This first film in the Ancestors in the Americas series by Loni Ding, one the foremost filmmakers documenting the Asian American experience, sets the stage for a global understanding of the Asian diaspora. Focusing mainly on the Chinese, and to a lesser extent South Asians and Filipinos, this film documents how the immigration of Asians to the Americas was linked to the transnational movement of capital, goods, and people during the eighteenth and nineteenth century. The film makes it very clear that Asian workers were brought to labor in the New World as the African slave trade was in demise. Needed for labor that Europeans and various South Americans were unwilling to perform, Chinese, South Asians, and Filipinos were taken, often against their will or unaware of the conditions they would encounter, to the United States, Cuba, Peru, and Africa. They were brought to work the sugar cane fields of Cuba and Hawaii, the guano pits of Peru, and later, the various developing industries in the American West.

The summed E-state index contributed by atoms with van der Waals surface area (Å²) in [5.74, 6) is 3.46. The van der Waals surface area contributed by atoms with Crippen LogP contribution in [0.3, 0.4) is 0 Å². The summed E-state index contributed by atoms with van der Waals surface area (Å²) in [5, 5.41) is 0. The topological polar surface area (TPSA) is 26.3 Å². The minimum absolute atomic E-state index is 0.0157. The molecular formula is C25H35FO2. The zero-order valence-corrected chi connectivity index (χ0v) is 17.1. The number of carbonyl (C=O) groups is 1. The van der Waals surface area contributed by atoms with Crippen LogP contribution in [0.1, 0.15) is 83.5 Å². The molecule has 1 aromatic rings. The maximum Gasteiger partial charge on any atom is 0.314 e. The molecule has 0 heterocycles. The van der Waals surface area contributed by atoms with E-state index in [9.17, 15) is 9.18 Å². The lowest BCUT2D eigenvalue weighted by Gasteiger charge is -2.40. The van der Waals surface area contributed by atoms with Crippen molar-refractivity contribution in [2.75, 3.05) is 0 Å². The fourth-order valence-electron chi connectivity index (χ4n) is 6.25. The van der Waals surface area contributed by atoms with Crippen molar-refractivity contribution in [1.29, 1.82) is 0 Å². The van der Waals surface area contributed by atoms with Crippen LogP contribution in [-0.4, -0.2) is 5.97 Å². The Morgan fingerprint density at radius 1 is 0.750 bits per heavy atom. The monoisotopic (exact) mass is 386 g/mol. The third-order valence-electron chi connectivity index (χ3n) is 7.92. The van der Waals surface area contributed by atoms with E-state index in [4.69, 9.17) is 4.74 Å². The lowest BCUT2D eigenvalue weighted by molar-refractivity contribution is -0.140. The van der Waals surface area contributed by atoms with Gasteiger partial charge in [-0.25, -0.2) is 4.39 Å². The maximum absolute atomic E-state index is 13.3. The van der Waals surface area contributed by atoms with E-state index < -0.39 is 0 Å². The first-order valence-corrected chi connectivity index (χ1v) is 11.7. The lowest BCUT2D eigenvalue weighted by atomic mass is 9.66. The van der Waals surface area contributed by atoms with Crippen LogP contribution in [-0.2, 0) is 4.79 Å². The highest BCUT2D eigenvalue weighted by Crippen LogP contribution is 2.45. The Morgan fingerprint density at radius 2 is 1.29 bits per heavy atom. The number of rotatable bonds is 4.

Coolies, Sailors, and Settlers: Voyage to the New World, Part I of Ancestors in Americas film series